My first birth control experience was with Ortho Evra. It made me depressed and weepy and not me. But hang on a sec. I had attack of the seven day extremely heavy 'WTF IS this?' period at the end of the first month (pre-birth control, I always had 3-day light-med periods). The second month was better. However, most side effects can take up to three months to subside or be reduced, so you may want to stick with this pill a little longer. Knowing that, I was on the patch for six months but switched to a pill after that. And then due to a nagging side effect of that pill, switched again. And again, finally, to Ortho TC-Lo, which has been great. No discernible side effects at all.

But ultimately, even if a lot of her patients like a certain pill, it doesn't mean it'll work with your particular chemistry. Unfortunately, a bit of trial and error can be required until you find something that clicks. But the good thing is after you wait three months, you don't have to go through the adjustment period each time.
posted by cmgonzalez at 6:36 PM on October 5, 2010


Man, I hate birth control. I tried Ortho Evra and hated how it always got weird and sticky-fuzzy around the edges - gross. I tried the NuvaRing and was really discharge-y all the time - double gross. I've tried maybe 4 different types of pills and have finally settled on Yasmin, which I like, but I'll be the first to admit that I forget them waaaaay more than is acceptable. There are no good answers, as far as I'm concerned. However, if you felt good on Ortho Evra, I second the comment somewhere above that suggested seeking out a pill with similar-ish hormone levels - ask your doctor how to best approximate that.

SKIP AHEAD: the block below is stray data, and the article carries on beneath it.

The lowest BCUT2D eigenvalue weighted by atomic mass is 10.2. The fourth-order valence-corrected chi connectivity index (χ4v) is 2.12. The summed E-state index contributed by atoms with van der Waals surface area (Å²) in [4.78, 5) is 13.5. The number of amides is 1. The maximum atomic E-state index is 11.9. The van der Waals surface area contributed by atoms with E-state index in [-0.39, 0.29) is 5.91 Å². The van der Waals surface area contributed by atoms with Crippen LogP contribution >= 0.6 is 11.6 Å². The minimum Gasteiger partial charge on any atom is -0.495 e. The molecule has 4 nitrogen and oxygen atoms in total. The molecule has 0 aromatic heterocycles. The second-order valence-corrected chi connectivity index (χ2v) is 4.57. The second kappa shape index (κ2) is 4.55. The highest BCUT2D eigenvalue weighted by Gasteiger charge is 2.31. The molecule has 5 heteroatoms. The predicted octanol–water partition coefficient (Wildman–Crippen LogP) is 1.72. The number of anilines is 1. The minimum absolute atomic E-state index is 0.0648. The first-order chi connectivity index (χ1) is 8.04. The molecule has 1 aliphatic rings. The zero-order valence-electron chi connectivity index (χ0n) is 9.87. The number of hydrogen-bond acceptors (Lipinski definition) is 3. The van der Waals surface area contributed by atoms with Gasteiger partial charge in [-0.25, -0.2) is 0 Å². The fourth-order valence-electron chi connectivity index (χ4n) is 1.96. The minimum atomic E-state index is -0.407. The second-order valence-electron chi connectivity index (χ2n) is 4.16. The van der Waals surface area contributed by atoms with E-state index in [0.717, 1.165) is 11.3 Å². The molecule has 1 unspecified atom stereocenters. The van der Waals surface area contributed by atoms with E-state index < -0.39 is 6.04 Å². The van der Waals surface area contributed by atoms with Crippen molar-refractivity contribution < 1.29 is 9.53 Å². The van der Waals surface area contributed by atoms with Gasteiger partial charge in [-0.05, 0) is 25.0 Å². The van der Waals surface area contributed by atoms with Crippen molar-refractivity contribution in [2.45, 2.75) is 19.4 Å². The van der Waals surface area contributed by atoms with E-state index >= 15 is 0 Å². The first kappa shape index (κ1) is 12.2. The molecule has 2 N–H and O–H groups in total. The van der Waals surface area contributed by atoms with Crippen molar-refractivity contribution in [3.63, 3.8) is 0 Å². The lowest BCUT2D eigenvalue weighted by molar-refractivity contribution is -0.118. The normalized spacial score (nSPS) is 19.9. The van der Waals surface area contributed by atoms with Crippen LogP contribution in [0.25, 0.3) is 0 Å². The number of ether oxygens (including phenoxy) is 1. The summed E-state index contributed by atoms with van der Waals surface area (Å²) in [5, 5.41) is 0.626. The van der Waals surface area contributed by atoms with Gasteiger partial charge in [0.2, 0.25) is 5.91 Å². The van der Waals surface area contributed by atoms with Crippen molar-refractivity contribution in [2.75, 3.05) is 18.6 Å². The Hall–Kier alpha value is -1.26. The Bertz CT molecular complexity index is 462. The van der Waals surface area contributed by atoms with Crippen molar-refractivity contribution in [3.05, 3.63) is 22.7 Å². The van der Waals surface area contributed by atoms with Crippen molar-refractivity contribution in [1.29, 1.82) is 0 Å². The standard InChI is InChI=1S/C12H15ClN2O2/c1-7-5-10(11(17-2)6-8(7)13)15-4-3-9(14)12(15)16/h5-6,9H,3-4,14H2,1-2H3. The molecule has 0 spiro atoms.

posted by naoko at 8:12 PM on October 5, 2010


I love my nuvaring, but running them for 28 days consecutively without a break does seem to increase the breakthrough bleeding (which i otherwise don't get on it at all).
posted by nat at 9:54 PM on October 5, 2010


I started on Microgestin 1/20 Fe initially, but it caused huge anxiety spikes for me, so I did a lot of reading and switched to Ortho-Cyclen (which I'm liking so far). There's a very helpful chart here that helped me pick something out. It details how much of which hormones are in each method, and includes a symptoms/solutions chart as well. (By the way, my doctor recommended sticking to monophasic pills if you're concerned about mood swings) Hope it helps!
posted by uniq at 1:37 PM on October 7, 2010